Approximately 60% of Primary Medical Health Professional Shortage Areas in the United States are located in nonmetropolitan areas. There are 40 subspecialists for every 100,000 patients in rural areas compared to 134 for every 100,000 patients in urban areas (42). These workforce shortages not only result in greater challenges for primary care providers in rural areas to providing high-quality care but also significantly limit overall access to needed healthcare services for rural residents. Unique challenges faced by rural healthcare providers include professional isolation, reduced access to medical information and continuing education, and lack of communication with subspecialists and ancillary support services (43,44).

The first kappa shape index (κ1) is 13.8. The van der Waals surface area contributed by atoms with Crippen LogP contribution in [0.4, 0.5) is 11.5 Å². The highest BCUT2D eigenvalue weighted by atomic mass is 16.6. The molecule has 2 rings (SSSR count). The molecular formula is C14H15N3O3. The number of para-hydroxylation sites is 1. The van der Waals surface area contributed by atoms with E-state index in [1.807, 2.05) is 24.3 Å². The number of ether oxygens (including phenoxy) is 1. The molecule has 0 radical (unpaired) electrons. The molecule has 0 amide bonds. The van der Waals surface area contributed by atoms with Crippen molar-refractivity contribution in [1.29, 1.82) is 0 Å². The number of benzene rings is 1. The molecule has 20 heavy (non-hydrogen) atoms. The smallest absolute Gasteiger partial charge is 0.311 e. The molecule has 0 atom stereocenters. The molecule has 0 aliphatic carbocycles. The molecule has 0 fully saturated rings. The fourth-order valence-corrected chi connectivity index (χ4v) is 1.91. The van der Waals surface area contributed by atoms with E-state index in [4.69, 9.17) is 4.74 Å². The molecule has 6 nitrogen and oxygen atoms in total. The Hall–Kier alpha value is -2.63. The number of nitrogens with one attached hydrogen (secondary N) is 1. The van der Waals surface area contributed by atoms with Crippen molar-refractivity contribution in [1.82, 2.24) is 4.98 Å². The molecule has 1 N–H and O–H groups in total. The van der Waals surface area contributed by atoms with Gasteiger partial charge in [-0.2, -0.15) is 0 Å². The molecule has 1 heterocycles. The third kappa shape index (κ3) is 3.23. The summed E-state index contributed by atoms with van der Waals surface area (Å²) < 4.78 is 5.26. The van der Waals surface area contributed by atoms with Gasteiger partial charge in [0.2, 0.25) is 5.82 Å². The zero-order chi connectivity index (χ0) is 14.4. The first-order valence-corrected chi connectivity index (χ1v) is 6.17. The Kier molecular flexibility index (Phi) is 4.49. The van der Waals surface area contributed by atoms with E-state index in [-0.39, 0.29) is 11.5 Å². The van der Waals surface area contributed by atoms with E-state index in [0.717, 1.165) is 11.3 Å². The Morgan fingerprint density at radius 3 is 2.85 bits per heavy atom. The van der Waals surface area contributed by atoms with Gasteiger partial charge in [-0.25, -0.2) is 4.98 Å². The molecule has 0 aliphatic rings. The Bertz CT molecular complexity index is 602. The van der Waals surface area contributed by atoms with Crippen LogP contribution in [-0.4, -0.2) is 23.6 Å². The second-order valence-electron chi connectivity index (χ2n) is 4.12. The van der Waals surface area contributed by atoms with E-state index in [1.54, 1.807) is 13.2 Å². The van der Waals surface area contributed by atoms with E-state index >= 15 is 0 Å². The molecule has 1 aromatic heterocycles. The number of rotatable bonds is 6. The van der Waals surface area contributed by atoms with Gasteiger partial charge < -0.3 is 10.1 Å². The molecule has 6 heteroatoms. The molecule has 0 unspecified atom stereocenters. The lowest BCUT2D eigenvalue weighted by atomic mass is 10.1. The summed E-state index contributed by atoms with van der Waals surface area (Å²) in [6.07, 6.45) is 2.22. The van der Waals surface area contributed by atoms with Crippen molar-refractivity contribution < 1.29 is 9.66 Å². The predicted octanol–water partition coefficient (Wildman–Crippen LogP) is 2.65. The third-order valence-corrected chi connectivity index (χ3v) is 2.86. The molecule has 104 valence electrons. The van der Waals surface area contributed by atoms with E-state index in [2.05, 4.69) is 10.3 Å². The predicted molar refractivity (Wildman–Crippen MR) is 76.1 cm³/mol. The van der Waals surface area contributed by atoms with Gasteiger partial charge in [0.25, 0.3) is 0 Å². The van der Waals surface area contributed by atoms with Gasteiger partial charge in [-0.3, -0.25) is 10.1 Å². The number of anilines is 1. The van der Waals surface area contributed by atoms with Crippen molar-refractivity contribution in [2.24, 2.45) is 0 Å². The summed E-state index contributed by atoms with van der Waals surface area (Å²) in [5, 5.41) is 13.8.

Telemedicine is taking on an increasing role in addressing these gaps in pediatric ambulatory care. Telemedicine has been successfully used in pediatric subspecialties such as dermatology, psychiatry, otolaryngology, endocrinology, pulmonary medicine, and cardiology and has consistently led to strong patient, caregiver, and provider satisfaction (21,24,45,46,47,48). Telemedicine has also successfully reduced the costs of healthcare and time related to physician travel in addition to reducing the time and out of pocket expenses for patients and families who may need to travel from remote or hard-to-reach locations for their care (49,50,51). In many cases, the use of telemedicine in the ambulatory setting has reduced the need for office visits and hospitalizations, mitigated the use of emergency department for nonemergency problems, increased parent satisfaction, and enhanced effective population health management (52). Evolving reimbursement models that emphasize value-based instead of volume-based care have the potential to further contribute to the adoption of telemedicine in the ambulatory setting.